It was the best of times Saturday as light-rail trains began the historic connection between the downtowns of St. Paul and Minneapolis
It’s taken all of her 94 years for the retired hardware store clerk from northeast Minneapolis to warm up to the notion of regular visits to that other twin city.
“I remember getting motion sickness from the smoky streetcars as a girl, so I’d only get to St. Paul two or three times a year to visit Como Park,” she said. “But this is so easy and such a smooth ride, I think a lot of us will probably start exploring the other city more often now.”
After 30 years of talk and $957 million of public money, that’s precisely what transportation planners and giddy elected officials hope for as the Twin Cities’ second light-rail line began connecting the two downtowns, the University of Minnesota and myriad neighborhoods amid a rain-soaked series of speeches, concerts and free rides along the 11-mile route.
More than 45,000 riders jumped on the trains between 10 a.m. and 6 p.m., far exceeding what’s expected to be normal Saturday ridership. Operators were swamped at Metro Transit’s service center with calls about light rail and revamped bus service, Metro Transit spokesman John Siqveland said.
The first Green Line train left Union Depot 11 minutes behind schedule Saturday morning, thanks to politicians at the ribbon-cutting ceremony who were still talking at 10 a.m. when the train was scheduled to go.
“This is about having a transportation system … that connects the hearts of two great cities,” said U.S. Sen. Amy Klobuchar, “that connects families and friends whether they’re on Western Avenue or Hennepin Avenue.”
“Now, finally, after all these speeches, it’s ready to roll,” Gov. Mark Dayton said.
Half the funding for the line came from the federal government, with the rest divided among the state and local governments. About a dozen sign-carrying protesters along University Avenue in Frogtown complained that the money could have been better spent, and others grumbled when the first Green Line trains rolled late and wind and rain scuttled much of the festivities.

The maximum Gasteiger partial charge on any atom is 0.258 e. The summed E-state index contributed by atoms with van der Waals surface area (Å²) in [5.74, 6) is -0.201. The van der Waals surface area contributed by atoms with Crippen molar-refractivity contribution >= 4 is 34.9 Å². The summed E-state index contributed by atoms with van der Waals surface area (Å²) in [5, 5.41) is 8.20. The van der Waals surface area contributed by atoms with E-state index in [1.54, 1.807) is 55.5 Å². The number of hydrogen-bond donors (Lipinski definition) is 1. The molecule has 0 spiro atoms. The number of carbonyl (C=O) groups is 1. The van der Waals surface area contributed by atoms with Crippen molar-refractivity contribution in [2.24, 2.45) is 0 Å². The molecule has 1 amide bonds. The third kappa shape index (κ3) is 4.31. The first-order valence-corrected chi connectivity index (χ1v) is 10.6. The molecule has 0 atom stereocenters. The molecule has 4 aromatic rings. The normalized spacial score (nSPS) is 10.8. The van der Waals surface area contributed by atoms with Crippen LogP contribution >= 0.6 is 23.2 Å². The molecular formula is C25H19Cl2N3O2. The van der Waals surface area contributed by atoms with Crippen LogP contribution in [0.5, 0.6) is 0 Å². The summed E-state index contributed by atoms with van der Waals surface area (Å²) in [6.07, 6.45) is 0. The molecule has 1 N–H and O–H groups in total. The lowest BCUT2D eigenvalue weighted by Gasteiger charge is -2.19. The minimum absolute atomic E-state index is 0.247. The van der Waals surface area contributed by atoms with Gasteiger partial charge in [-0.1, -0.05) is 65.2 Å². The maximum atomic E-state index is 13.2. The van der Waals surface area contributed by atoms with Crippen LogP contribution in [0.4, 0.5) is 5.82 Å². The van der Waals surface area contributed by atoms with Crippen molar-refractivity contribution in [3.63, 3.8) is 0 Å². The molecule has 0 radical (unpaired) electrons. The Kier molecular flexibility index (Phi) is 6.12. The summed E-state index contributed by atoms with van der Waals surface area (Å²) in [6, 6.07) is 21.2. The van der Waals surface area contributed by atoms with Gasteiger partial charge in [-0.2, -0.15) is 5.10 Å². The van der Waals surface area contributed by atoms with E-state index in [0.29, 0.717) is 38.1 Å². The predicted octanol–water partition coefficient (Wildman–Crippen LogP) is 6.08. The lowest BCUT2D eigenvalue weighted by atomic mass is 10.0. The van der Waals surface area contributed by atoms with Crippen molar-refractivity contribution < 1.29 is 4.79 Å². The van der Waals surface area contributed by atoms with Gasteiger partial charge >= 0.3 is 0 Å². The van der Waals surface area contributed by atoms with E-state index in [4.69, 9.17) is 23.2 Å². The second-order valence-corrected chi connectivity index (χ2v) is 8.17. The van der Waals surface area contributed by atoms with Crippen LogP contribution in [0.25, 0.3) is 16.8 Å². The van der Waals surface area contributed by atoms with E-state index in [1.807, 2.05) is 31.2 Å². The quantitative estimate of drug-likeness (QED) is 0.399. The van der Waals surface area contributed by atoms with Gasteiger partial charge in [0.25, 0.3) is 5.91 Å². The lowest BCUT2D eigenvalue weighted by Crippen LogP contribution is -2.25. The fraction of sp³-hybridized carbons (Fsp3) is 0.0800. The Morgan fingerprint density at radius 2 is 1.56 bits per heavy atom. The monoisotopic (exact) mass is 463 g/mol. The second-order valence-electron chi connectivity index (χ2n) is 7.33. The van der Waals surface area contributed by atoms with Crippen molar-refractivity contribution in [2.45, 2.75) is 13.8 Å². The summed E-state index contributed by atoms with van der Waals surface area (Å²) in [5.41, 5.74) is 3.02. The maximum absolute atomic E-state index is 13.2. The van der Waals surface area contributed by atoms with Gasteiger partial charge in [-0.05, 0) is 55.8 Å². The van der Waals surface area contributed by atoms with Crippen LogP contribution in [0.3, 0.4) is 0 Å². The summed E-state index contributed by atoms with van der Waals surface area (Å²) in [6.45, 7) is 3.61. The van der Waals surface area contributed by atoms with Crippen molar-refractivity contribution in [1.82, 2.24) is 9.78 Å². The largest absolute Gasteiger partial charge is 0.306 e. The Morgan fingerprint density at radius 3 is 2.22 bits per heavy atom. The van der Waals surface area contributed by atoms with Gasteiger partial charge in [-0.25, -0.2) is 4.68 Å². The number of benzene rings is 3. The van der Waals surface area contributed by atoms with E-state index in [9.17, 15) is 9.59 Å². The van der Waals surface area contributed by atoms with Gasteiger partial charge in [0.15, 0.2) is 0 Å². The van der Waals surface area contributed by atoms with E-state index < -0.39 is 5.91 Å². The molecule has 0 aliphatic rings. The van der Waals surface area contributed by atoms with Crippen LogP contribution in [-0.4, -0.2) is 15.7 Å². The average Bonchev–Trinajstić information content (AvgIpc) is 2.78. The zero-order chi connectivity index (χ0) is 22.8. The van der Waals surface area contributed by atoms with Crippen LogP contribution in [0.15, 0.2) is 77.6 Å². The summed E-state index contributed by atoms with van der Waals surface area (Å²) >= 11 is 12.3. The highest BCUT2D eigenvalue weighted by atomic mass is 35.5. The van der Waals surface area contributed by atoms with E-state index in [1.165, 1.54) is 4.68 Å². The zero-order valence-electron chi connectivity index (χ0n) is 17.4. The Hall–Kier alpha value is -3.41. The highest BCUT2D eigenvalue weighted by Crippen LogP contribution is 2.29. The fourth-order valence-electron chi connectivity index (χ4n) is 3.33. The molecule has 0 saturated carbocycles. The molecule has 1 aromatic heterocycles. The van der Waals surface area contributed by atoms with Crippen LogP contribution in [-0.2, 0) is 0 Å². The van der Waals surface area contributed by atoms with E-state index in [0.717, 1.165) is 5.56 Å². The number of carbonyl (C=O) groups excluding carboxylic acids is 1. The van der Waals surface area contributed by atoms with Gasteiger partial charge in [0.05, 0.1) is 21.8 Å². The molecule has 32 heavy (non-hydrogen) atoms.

But Day 1 went off largely without a hitch along the tracks. Light-rail traffic was slowed midafternoon in downtown St. Paul when a car got stuck in a rail switch near Robert and Minnesota streets. Trains were able to pass the car, and the driver was expected to be cited.
If there was a theme to the day, it was how the line would help dissolve the boundary between Minneapolis and St. Paul. “We’re tying our two cities back together, our two counties back together,” Hennepin County Commissioner Peter McLaughlin said.
“There’s always been a certain snootiness on both sides of the river and I think this will start bridging that gap,” said Bob Velander, 65, of Minneapolis, as he leaned over his seat. “I already hear friends talking about jumping on the train to St. Paul for the Farmers Market or going to the U.”
But the old rivalry still managed to surface. “There’s a person in St. Paul who wants to have fun for a change, who will come over to Minneapolis,” said Minneapolis City Council Member Jacob Frey, among the speakers at Target Field Station. To which Minnesota Twins President Dave St. Peter quipped: “There are a few good bars in St. Paul and I’ve found most of them.”
Opening day moments
Idling in her light-rail train engine on University Avenue about a half-hour before rolling, operator Lorna Sheehan was full of anticipation. A bus driver for 11 years, she switched to light-rail operating in October.
“I love it. It feels like home,” said Sheehan, who is from St. Paul. “This is a lot different than the Hiawatha Line, because you’re right along the traffic the whole way.”
She has been training extensively for the new route.
“It kind of makes me feel old, though,” she said. “It’s really changed the face of University Avenue.”